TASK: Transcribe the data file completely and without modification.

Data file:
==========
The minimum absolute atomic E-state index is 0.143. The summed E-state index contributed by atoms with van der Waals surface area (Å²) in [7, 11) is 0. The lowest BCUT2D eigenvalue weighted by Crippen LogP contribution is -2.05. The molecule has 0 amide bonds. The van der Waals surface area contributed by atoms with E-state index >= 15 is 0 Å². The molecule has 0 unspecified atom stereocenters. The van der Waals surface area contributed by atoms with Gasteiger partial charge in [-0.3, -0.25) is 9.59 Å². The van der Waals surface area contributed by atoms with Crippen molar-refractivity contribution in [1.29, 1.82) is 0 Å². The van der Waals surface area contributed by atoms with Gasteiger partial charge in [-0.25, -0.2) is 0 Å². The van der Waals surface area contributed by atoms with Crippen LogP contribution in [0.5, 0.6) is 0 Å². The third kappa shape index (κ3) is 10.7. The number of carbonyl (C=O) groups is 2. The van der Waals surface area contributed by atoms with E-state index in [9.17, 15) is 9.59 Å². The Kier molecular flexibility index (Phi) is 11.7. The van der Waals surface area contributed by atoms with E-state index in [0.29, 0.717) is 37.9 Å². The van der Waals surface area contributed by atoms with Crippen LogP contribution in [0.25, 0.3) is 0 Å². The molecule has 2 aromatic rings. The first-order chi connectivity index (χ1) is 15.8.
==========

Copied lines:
The minimum absolute atomic E-state index is 0.143. The summed E-state index contributed by atoms with van der Waals surface area (Å²) in [7, 11) is 0. The lowest BCUT2D eigenvalue weighted by Crippen LogP contribution is -2.05. The molecule has 0 amide bonds. The van der Waals surface area contributed by atoms with E-state index >= 15 is 0 Å². The molecule has 0 unspecified atom stereocenters. The van der Waals surface area contributed by atoms with Gasteiger partial charge in [-0.3, -0.25) is 9.59 Å². The van der Waals surface area contributed by atoms with Crippen molar-refractivity contribution in [1.29, 1.82) is 0 Å². The van der Waals surface area contributed by atoms with Gasteiger partial charge in [-0.25, -0.2) is 0 Å². The van der Waals surface area contributed by atoms with Crippen LogP contribution in [0.5, 0.6) is 0 Å². The third kappa shape index (κ3) is 10.7. The number of carbonyl (C=O) groups is 2. The van der Waals surface area contributed by atoms with E-state index in [9.17, 15) is 9.59 Å². The Kier molecular flexibility index (Phi) is 11.7. The van der Waals surface area contributed by atoms with E-state index in [0.29, 0.717) is 37.9 Å². The van der Waals surface area contributed by atoms with Crippen LogP contribution in [0.25, 0.3) is 0 Å². The molecule has 2 aromatic rings. The first-order chi connectivity index (χ1) is 15.8.